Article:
Cranberry, Quince and Pearl Onion Compote with Cloves and Coriander Seeds 2 Comments

Nov 24, 2008

I never grew up with Thanksgiving, so I really didn’t know about the significance of cranberry sauce until two years ago. As an Australian transplant I decided to host Thanksgiving dinner. As a way to get into the spirit of Thanksgiving but also to cook and have a good ole party.

I was very pleased with myself, turkey roasted perfectly, moist and golden brown. Stuffing warm, and delicious. Gravy velvety and smooth. Then, someone asked for the cranberry sauce. Oops! I didn’t make any. I didn’t realize the significance. I find out that cranberries were served at the first Thanksgiving feast in 1621.

Everyone voted that cranberry sauce was the second most important dish to have on Thanksgiving apart from the turkey. I learned my lesson. Here traditional cranberry sauce is combined with quince, pearl onions, coriander seeds and cloves adding a nice warmth to the cranberry.

Cranberry, Quince and Pearl Onion Compote with Cloves and Coriander Seeds (Image 2)
Cranberry, Quince and Pearl Onion Compote with Cloves and Coriander Seeds (Image 3)
Cranberry, Quince and Pearl Onion Compote with Cloves and Coriander Seeds (Image 4)

Ingredients

½ pound pearl onions—about two cups
2 cups apple juice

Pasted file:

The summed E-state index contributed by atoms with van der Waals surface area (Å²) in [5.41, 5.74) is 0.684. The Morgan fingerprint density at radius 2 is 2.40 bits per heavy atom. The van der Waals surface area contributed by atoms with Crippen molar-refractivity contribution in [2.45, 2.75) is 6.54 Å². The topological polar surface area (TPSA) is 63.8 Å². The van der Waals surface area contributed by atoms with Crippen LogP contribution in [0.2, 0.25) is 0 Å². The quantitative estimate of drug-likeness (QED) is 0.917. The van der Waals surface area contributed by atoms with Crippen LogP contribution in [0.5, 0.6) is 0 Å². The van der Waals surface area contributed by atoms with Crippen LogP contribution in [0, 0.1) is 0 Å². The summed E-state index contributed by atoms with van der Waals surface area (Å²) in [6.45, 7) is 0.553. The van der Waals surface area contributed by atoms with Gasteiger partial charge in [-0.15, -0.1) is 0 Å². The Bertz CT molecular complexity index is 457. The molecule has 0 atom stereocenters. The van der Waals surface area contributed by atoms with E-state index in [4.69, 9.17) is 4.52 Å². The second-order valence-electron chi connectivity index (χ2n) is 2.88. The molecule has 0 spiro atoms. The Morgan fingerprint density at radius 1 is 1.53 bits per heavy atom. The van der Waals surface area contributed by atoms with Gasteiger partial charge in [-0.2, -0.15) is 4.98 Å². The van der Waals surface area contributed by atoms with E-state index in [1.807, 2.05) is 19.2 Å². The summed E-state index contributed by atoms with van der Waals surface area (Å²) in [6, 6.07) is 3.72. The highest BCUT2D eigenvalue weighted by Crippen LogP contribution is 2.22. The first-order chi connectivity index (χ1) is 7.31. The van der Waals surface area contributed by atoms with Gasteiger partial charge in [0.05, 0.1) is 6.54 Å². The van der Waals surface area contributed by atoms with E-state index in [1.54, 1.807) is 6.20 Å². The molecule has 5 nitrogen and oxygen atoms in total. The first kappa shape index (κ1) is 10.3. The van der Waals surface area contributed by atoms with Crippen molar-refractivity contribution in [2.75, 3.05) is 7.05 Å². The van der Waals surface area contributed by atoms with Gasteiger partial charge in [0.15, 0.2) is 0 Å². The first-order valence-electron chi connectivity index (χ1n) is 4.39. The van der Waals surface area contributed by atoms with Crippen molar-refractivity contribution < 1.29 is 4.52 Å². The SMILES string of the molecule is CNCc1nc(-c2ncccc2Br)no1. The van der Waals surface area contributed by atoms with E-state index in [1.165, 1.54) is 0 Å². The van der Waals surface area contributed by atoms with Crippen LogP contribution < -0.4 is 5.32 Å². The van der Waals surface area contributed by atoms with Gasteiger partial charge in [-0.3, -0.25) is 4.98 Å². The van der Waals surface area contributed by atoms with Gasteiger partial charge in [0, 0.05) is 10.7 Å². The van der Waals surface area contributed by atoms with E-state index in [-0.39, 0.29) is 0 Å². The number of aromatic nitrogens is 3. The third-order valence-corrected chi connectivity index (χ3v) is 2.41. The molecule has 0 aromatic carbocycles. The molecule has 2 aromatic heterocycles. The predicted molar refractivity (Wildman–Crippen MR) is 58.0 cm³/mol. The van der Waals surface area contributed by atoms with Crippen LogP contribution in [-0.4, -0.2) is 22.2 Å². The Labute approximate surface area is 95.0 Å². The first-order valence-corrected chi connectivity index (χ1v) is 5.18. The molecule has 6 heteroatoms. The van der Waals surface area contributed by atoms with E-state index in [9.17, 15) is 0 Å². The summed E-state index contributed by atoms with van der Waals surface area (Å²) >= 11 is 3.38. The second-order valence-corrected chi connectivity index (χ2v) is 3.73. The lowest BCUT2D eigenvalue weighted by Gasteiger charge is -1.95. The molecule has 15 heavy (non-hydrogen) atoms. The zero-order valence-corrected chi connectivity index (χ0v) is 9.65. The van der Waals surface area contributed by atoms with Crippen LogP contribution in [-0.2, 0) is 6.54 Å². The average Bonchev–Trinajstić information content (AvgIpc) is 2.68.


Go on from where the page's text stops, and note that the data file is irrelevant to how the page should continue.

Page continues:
1 cup sugar
2 tablespoons cider vinegar
6 cloves
1 teaspoon coriander seeds
2 quinces, peeled, cored, and cut into ½-inch cubes
1 (12-oz) bag fresh or frozen cranberries (not thawed if frozen)

Serves

8

Prep Time

30 minutes

Cook Time

1 hour and 30 minutes

Directions

Trim root end of each onion and cut an X in it. Blanch in boiling water for one minute, then drain in colander. Cool slightly, then peel.

Bring juice, sugar, vinegar, and spices to boil in a heavy saucepan, stirring until sugar has dissolved.

Add onions and quinces and simmer, uncovered, stirring occasionally, until tender but not falling apart, about 30 minutes.

Add cranberries and simmer until tender but not falling apart, 5-8 minutes. Discard cloves. Transfer fruit and onions to a bowl using a slotted spoon., then boil syrup, if necessary, until reduced to ½ cup.

Pour syrup over compote and cool to room temperature.

This can be made up to three days ahead and chilled. Bring to room temperature before serving.

Credit

Gourmet Magazine, November Issue

Filed Under

Side Dish, Vegetarian Recipes and Thanksgiving Recipes

Spices Used

Cloves and Coriander

Other Ingredients Used

Pearl Onions, Quince and Cranberries

2 Comments

I love your choice of spices. I am embarrassed to say I have never had quince. I pass right by them at the market all the time. Next time one of them is going into my cart. I have been seeing a lot recipes with this in it. I'm curious!

Reeni, over 5 years ago

I have a few quince saved up from harvesting my father in law's tree. This sounds like a delicious new twist on cranberry sauce and a great way to use them up.

Maggie, over 5 years ago

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